White-bellied Imperial Pigeon
The white-bellied imperial pigeon (Ducula forsteni) is a species of bird in the pigeon family Columbidae. First described by the French ornithologist Charles Lucien Bonaparte in 1854, it is endemic to Indonesia, where it is found on Sulawesi, Buton, Taliabu, Togian, and Peleng. It inhabits primary forest, dense secondary forest, and isolated areas of hill forest. A large pigeon with a long tail, it measures 42.5–51.5 cm long and weighs 510 g on average. Males are mainly green, with pale-grey heads and bellies, chestnut vents, and a pale grey tail band, along with a red orbital ring. Females are nearly identical, but have darker grey areas in their plumage.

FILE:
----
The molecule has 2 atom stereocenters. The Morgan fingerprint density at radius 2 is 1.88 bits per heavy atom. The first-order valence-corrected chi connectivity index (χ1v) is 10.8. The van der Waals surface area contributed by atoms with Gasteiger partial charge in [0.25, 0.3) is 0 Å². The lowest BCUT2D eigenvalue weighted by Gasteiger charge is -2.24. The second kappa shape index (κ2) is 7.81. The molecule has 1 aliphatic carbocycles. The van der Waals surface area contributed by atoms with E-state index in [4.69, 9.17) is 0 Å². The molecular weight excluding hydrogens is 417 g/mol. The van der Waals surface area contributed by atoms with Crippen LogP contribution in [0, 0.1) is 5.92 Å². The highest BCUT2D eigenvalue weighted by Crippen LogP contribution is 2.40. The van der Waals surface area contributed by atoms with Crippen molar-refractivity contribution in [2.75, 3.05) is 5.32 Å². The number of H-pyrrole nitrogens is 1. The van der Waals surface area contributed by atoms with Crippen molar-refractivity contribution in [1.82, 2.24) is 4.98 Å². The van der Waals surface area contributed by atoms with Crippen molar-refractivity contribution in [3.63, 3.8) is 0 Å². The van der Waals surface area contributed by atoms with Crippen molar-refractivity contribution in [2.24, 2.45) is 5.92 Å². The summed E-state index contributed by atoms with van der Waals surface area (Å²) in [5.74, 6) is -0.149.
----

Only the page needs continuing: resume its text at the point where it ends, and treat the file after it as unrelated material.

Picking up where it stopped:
The white-bellied imperial pigeon feeds on fruit. It is listed as being of least concern by the International Union for Conservation of Nature (IUCN) on the IUCN Red List due to its sufficiently large range and lack of significant population decline. However, its population is declining due to habitat destruction.